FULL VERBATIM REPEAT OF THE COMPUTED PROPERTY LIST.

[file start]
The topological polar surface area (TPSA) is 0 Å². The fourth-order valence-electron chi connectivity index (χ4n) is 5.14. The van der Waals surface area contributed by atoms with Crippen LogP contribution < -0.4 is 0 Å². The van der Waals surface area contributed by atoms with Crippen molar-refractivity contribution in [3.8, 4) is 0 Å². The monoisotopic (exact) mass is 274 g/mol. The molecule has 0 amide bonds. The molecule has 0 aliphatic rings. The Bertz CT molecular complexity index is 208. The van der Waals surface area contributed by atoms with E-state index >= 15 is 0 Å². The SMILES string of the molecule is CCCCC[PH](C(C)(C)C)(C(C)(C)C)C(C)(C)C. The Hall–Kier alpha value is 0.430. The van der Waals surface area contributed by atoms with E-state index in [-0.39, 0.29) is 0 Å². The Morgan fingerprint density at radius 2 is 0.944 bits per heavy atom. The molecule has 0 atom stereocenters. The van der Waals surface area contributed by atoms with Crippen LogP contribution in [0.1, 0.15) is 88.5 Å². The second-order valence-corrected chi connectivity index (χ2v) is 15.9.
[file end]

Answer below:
The topological polar surface area (TPSA) is 0 Å². The fourth-order valence-electron chi connectivity index (χ4n) is 5.14. The van der Waals surface area contributed by atoms with Crippen LogP contribution < -0.4 is 0 Å². The van der Waals surface area contributed by atoms with Crippen molar-refractivity contribution in [3.8, 4) is 0 Å². The monoisotopic (exact) mass is 274 g/mol. The molecule has 0 amide bonds. The molecule has 0 aliphatic rings. The Bertz CT molecular complexity index is 208. The van der Waals surface area contributed by atoms with E-state index >= 15 is 0 Å². The SMILES string of the molecule is CCCCC[PH](C(C)(C)C)(C(C)(C)C)C(C)(C)C. The Hall–Kier alpha value is 0.430. The van der Waals surface area contributed by atoms with E-state index in [-0.39, 0.29) is 0 Å². The Morgan fingerprint density at radius 2 is 0.944 bits per heavy atom. The molecule has 0 atom stereocenters. The van der Waals surface area contributed by atoms with Crippen LogP contribution in [0.1, 0.15) is 88.5 Å². The second-order valence-corrected chi connectivity index (χ2v) is 15.9.